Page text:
Published August 1, 1998

Establishing an Incentive Compensation Program for Employees

Why?

The fundamental basis for any incentive compensation program is simple: It should equitably and consistently recognize and compensate employees for superior performance. Otherwise, employees may treat bonuses merely as an entitlement, rightfully expecting their bonuses to be paid simply because they show up to work each day and put in eight hours. If the bonus program ultimately treats unequal employees equally, the ability to use the bonus as a motivational tool is severely compromised. Giving ample rewards and recognition to star performers has the benefit of providing a role model for other employees. As a result, standards of performance are elevated and morale is strengthened.

A second premise of a well-crafted incentive compensation program is that it must direct individual behavior toward achieving common company goals. To many people, money is a motivator, pure and simple. To others, it is simply a form of recognition for a job well done. Regardless, it can and should be used to induce desired behavior toward carefully crafted corporate objectives.

A third premise of an effective incentive program is that it should be designed to affect favorable change within your organization. People, by nature, are fearful of and resistant to change. Incentive compensation can be used as a "carrot" to induce desired organizational change.

A fourth premise of a thoughtfully designed incentive program is that it should allow a substantial portion of compensation to be a variable cost. Ideally, the plan should reward results rather than actions. In other words, a manager who consistently works 14-hour days should not necessarily be rewarded for their work ethics. Only if the employee achieves clearly defined results, such as meeting schedules, should they be rewarded. Therefore, if a portion of an individual's compensation is tied to their results, the more successful the company the greater the. As a result, what was a fixed expense (salary) is broken into an expense with both variable and fixed components. Naturally, the fixed and variable components of any employee's compensation will vary depending on the type of employee your company needs. A high variable component (i.e., larger bonus opportunity) will tend to attract risk-takers who will expect a larger reward for the amount of risk they take. Conversely, a compensation plan with a high salary, or fixed component, will tend to attract more conservative employees who value the security and stability of their position. Every organization needs a mixture of both of these employees. For example, most companies probably would not want an aggressive risk taker as a controller, conversely, a conservative, security-conscious manager may not be what is needed to maximize profits. Therefore, the overall compensation program must equitably reward the contributions of both.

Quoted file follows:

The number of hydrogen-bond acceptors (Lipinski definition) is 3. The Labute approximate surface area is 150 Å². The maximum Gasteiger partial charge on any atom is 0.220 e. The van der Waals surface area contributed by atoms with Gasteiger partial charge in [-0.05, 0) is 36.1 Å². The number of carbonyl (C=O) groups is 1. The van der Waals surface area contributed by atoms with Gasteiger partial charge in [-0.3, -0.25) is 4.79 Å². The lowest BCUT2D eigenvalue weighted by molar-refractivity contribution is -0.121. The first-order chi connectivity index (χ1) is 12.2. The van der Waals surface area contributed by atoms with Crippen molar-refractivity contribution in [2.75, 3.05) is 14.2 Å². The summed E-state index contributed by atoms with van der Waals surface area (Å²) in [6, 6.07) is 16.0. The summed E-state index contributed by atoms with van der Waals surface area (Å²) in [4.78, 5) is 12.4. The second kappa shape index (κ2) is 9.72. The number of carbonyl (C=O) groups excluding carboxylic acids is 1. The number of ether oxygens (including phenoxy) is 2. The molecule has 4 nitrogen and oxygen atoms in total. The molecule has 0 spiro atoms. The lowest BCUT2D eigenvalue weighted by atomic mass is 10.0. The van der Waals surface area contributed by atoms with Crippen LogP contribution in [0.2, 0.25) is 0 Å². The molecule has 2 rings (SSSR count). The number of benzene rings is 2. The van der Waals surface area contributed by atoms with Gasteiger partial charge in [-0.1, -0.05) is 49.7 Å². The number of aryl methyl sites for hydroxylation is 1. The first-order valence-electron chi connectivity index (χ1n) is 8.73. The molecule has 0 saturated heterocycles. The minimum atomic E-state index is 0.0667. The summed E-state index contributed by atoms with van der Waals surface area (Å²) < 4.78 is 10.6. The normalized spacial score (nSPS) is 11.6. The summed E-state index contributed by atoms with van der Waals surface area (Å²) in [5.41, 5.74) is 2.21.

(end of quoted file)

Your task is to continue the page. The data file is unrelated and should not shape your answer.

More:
Finally, the program should have some degree of flexibility in order to meet the unique needs of both your company and employees. Clearly, the program should recognize the contributions of different groups of employees. For example, the efforts of your controller and sales manager may be equally vital to your company's success, yet the bonus program should be tailored to reward them based on the unique contributions of their individual positions. The controller might be rewarded based on average age of accounts receivable and the timeliness and accuracy of job cost reports, whereas the sales manager might be rewarded based on sales, and new business opportunities identified. Additionally, the performance of employees within a given classification may vary as to their relative impact on your company's success. The program must be designed so that individuals in similar positions are rewarded commensurate with their contribution.

How?

There is no such thing as "cookie cutter" approach to designing an incentive compensation program. Every company is different in some respect, be it in the market in which it competes, its organizational culture, or its own unique blend of employees. As a result, no two companies' bonus programs should be identical. However, there are several fundamental components that are common to most effective plans. In broad terms, the company's owners must make three critical decisions.

  • How to calculate it?
  • Who is included?
  • How much?

What are some of the objective factors you should consider when determining the answers to the above questions?

  • Quality Issues
  • Formal/informal surveys
  • Type of business
  • Inventory management
  • Sales volume
  • Operating costs and profits
  • Financial performance
  • Safety

The other critical determination that must be made is who in the company will assume more of the risk ... the owner or the employees. Naturally, the more risk one assumes the greater the potential of the ensuing financial reward.